Reports: Ref at center of Titans-Chiefs officiating controversy will retire

Shalise Manza YoungYahoo Sports Contributor
Shutdown Corner

One day after his crew was roundly criticized for several controversial calls in the Tennessee Titans-Kansas City Chiefs NFL postseason opening game on Saturday, there’s news that the referee of that game, Jeff Triplette, is retiring.

Aditi Kinkhabwala of NFL Network was first to report the news. Kinkhabwala tweeted that Triplette exchanged “heartfelt hugs” with members of his crew after dinner on Saturday night, embraces that looked like goodbyes.

ESPN reported that Triplette’s decision to retire is not because of his crew’s performance in the Titans-Chiefs game.

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Happy trails: longtime NFL official Jeff Triplette is reportedly retiring; his crew was roundly criticized for its performance in Saturday’s Titans-Chiefs game. (AP)
Happy trails: longtime NFL official Jeff Triplette is reportedly retiring; his crew was roundly criticized for its performance in Saturday’s Titans-Chiefs game. (AP)

An Army veteran, Triplette joined the league’s officiating ranks in 1996, as a field judge. He became a referee in 1999.

Among other things, he is known as the official who threw the penalty flag that struck then-Browns offensive lineman Orlando Brown in the eye during a 1999 game. Triplette immediately apologized, but Brown was left partially blind, and missed significant time because of the injury.

He also was one of the officials fans seemed to dislike most. But he was one of the better referees and helmed one of the better crews this year; the league grades crews throughout the season, and the highest-graded get playoff assignments.

There were a litany of mistakes made in Saturday’s game, and even Mike Pereira, the NFL’s former head of officiating who is now an analyst for Fox, tweeted about the poor job by Triplette and his crew:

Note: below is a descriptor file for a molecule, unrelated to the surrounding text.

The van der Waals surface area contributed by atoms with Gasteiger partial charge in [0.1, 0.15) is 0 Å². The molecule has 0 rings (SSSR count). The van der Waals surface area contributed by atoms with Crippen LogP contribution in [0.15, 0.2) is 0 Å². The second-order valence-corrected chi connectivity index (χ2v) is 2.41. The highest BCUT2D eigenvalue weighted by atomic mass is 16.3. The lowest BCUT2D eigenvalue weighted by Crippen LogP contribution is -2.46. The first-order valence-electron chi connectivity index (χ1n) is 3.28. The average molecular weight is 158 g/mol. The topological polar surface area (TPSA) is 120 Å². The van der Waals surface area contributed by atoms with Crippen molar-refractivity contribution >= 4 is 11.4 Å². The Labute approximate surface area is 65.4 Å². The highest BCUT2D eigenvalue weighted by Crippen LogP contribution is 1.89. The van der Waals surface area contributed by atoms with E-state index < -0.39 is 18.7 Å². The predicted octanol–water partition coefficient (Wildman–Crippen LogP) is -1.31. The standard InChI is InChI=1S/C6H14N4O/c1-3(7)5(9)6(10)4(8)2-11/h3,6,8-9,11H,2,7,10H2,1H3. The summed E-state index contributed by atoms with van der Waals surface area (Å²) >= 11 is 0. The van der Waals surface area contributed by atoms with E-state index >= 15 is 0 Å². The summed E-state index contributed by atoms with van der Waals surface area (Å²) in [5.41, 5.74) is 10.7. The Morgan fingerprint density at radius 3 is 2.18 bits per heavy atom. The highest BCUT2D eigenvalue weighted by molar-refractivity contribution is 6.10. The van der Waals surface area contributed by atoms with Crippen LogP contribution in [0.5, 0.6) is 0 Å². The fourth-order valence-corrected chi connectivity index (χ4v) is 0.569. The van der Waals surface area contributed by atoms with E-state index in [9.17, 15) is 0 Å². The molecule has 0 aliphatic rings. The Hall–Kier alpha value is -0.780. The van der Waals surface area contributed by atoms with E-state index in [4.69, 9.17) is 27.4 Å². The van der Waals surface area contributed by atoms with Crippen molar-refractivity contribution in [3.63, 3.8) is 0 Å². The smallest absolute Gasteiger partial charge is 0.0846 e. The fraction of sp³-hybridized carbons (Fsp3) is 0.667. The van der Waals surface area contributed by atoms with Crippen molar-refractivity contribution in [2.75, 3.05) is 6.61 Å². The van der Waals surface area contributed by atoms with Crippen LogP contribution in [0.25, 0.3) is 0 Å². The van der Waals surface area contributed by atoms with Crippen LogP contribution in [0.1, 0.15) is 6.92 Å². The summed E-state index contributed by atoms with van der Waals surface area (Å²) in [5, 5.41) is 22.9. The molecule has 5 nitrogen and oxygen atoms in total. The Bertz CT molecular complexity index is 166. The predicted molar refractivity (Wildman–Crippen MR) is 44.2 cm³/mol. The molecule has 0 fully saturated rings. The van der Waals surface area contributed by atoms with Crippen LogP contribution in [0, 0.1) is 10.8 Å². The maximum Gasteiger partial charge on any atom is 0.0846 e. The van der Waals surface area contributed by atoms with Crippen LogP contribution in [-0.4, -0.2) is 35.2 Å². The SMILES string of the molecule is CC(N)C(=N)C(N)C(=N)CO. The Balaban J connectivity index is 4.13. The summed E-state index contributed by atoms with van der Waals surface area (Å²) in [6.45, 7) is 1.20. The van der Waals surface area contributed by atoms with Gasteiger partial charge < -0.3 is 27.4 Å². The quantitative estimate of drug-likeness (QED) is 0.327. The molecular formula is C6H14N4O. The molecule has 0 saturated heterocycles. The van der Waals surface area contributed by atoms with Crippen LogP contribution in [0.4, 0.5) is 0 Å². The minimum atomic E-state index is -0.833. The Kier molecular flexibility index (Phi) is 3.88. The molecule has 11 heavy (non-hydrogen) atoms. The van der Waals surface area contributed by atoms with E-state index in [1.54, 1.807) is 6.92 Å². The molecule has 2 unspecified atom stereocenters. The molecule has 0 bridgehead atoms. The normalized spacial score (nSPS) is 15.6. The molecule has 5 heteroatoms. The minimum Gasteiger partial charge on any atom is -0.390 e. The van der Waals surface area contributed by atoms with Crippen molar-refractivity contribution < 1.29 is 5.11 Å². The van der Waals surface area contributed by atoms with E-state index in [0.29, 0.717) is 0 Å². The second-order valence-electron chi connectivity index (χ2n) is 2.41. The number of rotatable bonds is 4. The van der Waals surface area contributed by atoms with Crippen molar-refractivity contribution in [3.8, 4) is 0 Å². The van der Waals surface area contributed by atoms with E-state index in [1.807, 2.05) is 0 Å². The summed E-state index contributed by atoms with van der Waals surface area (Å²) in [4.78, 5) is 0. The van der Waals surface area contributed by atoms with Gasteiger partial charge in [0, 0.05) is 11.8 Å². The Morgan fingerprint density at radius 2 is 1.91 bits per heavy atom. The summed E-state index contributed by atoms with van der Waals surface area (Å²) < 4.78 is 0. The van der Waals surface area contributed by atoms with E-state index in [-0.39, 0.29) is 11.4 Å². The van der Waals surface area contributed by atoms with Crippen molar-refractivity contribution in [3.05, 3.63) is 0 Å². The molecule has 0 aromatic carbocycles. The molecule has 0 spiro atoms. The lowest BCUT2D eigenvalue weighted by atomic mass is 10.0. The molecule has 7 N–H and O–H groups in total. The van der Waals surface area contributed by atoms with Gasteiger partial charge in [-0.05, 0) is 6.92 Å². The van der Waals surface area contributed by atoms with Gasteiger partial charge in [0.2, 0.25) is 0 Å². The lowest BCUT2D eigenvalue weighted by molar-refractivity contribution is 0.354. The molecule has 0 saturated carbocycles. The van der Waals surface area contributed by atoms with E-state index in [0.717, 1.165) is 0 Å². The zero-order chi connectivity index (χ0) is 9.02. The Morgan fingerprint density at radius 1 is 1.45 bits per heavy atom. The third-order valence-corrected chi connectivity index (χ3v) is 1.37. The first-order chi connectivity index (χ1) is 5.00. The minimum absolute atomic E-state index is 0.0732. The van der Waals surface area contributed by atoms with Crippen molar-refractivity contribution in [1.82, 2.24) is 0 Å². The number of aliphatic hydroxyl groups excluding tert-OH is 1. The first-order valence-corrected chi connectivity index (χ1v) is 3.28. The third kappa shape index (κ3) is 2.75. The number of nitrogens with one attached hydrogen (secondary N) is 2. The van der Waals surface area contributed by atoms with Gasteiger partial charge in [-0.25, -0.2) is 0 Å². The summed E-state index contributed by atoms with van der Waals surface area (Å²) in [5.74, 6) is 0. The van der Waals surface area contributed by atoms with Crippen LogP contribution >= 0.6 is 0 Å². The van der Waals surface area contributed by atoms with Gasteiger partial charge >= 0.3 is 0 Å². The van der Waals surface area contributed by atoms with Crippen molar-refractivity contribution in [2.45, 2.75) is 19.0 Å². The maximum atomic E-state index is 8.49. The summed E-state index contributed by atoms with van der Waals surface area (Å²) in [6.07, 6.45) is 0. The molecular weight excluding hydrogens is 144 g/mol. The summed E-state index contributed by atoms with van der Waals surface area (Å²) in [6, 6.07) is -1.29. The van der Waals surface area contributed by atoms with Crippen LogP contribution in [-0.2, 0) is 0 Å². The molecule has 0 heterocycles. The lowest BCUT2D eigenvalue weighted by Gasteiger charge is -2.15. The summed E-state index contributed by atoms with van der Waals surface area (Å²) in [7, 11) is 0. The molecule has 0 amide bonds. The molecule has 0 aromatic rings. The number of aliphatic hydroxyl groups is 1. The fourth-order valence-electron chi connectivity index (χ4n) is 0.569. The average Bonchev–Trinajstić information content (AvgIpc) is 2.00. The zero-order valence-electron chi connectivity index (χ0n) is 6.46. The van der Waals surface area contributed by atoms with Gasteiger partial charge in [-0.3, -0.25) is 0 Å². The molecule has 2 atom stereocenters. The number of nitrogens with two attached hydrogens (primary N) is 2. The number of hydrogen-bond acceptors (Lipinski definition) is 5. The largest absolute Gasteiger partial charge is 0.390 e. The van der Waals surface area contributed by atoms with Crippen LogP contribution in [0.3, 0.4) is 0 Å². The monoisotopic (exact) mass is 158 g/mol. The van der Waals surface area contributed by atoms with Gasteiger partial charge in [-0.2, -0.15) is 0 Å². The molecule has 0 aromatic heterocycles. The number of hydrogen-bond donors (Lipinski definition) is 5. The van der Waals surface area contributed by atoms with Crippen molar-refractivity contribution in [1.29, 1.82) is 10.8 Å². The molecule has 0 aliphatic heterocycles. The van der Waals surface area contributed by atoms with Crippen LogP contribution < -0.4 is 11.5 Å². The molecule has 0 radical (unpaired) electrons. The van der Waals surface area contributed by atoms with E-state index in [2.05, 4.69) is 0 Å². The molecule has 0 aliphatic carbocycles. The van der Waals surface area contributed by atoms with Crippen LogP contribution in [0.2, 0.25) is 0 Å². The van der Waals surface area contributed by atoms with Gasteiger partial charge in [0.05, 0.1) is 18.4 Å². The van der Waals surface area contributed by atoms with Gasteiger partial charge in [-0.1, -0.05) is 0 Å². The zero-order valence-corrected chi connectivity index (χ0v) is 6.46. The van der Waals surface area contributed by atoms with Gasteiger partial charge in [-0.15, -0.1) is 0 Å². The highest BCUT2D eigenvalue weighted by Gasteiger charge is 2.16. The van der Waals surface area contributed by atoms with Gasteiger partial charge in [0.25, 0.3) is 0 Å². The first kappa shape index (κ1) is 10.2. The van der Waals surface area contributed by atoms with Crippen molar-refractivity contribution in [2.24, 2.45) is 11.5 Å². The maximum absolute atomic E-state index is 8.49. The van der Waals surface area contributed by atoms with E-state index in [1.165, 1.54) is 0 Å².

Among the errors on Saturday night: when Titans quarterback Marcus Mariota was sacked by Kansas City’s Derrick Johnson in the first half, Mariota fumbled before he hit the ground and the Chiefs clearly recovered the ball. But the officials ruled that Mariota’s forward progress was stopped and the play was dead, though that clearly appeared untrue. The Titans ended up keeping possession and kicked a field goal on the next play; in a game that ended with just a point separating the teams, that was significant.

At another point, a penalty was called on Tennessee’s No. 11; the Titans didn’t have a No. 11 in uniform, since backup quarterback Alex Tanney, who does wear that number, is on injured reserve; they also badly mis-spotted the ball on a Tennessee first down, forcing the Titans to challenge the spot.

Even on a call Triplette’s crew got right, Mariota’s amazing touchdown pass to himself, Triplette’s explanation as to why it was a legal play was wrong. He said it was because Mariota was in the shotgun before the snap, which had no bearing on the play; in reality, once Mariota’s pass was tipped, he was able to recover it like any other player on the field.

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